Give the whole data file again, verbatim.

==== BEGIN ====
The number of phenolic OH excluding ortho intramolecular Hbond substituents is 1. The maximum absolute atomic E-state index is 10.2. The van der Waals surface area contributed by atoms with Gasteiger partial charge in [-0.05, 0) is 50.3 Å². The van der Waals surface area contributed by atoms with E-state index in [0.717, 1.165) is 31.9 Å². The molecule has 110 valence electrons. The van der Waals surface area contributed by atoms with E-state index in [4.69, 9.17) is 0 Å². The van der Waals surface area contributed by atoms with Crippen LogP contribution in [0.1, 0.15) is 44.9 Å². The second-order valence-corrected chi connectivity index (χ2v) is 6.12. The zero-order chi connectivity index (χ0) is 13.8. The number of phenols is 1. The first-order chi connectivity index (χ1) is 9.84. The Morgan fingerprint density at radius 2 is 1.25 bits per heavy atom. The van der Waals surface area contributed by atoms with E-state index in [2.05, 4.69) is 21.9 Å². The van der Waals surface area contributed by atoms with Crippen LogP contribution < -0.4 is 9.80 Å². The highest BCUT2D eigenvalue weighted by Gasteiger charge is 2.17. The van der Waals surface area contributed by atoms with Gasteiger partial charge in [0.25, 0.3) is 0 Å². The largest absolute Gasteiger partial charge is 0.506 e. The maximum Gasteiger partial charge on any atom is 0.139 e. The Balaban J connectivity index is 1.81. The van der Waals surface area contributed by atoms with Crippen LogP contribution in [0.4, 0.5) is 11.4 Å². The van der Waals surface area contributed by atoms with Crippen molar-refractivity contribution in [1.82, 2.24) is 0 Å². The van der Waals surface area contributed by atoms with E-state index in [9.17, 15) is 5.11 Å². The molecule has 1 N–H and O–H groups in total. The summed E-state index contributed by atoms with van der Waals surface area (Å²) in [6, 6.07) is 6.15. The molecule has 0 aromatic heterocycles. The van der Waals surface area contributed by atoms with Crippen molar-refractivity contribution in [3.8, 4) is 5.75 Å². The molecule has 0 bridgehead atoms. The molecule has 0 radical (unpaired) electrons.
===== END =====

The number of phenolic OH excluding ortho intramolecular Hbond substituents is 1. The maximum absolute atomic E-state index is 10.2. The van der Waals surface area contributed by atoms with Gasteiger partial charge in [-0.05, 0) is 50.3 Å². The van der Waals surface area contributed by atoms with E-state index in [0.717, 1.165) is 31.9 Å². The molecule has 110 valence electrons. The van der Waals surface area contributed by atoms with E-state index in [4.69, 9.17) is 0 Å². The van der Waals surface area contributed by atoms with Crippen LogP contribution in [0.1, 0.15) is 44.9 Å². The second-order valence-corrected chi connectivity index (χ2v) is 6.12. The zero-order chi connectivity index (χ0) is 13.8. The number of phenols is 1. The first-order chi connectivity index (χ1) is 9.84. The Morgan fingerprint density at radius 2 is 1.25 bits per heavy atom. The van der Waals surface area contributed by atoms with E-state index in [2.05, 4.69) is 21.9 Å². The van der Waals surface area contributed by atoms with Crippen LogP contribution < -0.4 is 9.80 Å². The highest BCUT2D eigenvalue weighted by Gasteiger charge is 2.17. The van der Waals surface area contributed by atoms with Gasteiger partial charge in [0.25, 0.3) is 0 Å². The largest absolute Gasteiger partial charge is 0.506 e. The maximum Gasteiger partial charge on any atom is 0.139 e. The Balaban J connectivity index is 1.81. The van der Waals surface area contributed by atoms with Crippen LogP contribution in [0.4, 0.5) is 11.4 Å². The van der Waals surface area contributed by atoms with Crippen molar-refractivity contribution in [1.82, 2.24) is 0 Å². The van der Waals surface area contributed by atoms with E-state index in [9.17, 15) is 5.11 Å². The molecule has 1 N–H and O–H groups in total. The summed E-state index contributed by atoms with van der Waals surface area (Å²) in [6, 6.07) is 6.15. The molecule has 0 aromatic heterocycles. The van der Waals surface area contributed by atoms with Crippen molar-refractivity contribution in [3.8, 4) is 5.75 Å². The molecule has 0 bridgehead atoms. The molecule has 0 radical (unpaired) electrons.